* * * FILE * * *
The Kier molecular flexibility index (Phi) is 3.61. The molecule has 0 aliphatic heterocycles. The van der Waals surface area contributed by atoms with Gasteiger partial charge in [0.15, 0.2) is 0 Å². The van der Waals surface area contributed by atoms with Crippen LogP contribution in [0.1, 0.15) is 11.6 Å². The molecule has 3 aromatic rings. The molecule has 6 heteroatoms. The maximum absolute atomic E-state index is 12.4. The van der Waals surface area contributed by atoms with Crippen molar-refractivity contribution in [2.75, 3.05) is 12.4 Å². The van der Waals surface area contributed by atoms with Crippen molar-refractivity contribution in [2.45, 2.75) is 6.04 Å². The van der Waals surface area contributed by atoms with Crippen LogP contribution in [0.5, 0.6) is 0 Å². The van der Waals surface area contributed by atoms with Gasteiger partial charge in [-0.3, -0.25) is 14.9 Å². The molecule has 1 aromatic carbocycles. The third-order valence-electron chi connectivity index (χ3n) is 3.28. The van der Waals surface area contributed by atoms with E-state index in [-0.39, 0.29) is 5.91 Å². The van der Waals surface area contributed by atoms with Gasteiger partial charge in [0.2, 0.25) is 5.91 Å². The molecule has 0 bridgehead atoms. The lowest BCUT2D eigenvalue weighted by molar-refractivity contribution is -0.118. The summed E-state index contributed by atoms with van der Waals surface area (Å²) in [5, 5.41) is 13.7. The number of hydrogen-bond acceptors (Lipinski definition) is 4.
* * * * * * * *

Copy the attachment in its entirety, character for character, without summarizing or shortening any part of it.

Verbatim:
The Kier molecular flexibility index (Phi) is 3.61. The molecule has 0 aliphatic heterocycles. The van der Waals surface area contributed by atoms with Gasteiger partial charge in [0.15, 0.2) is 0 Å². The van der Waals surface area contributed by atoms with Crippen LogP contribution in [0.1, 0.15) is 11.6 Å². The molecule has 3 aromatic rings. The molecule has 6 heteroatoms. The maximum absolute atomic E-state index is 12.4. The van der Waals surface area contributed by atoms with Crippen molar-refractivity contribution in [2.75, 3.05) is 12.4 Å². The van der Waals surface area contributed by atoms with Crippen molar-refractivity contribution in [2.45, 2.75) is 6.04 Å². The van der Waals surface area contributed by atoms with Crippen LogP contribution in [0.5, 0.6) is 0 Å². The van der Waals surface area contributed by atoms with Gasteiger partial charge in [-0.3, -0.25) is 14.9 Å². The molecule has 1 aromatic carbocycles. The third-order valence-electron chi connectivity index (χ3n) is 3.28. The van der Waals surface area contributed by atoms with E-state index in [-0.39, 0.29) is 5.91 Å². The van der Waals surface area contributed by atoms with Gasteiger partial charge in [0.2, 0.25) is 5.91 Å². The molecule has 0 bridgehead atoms. The lowest BCUT2D eigenvalue weighted by molar-refractivity contribution is -0.118. The summed E-state index contributed by atoms with van der Waals surface area (Å²) in [5, 5.41) is 13.7. The number of hydrogen-bond acceptors (Lipinski definition) is 4.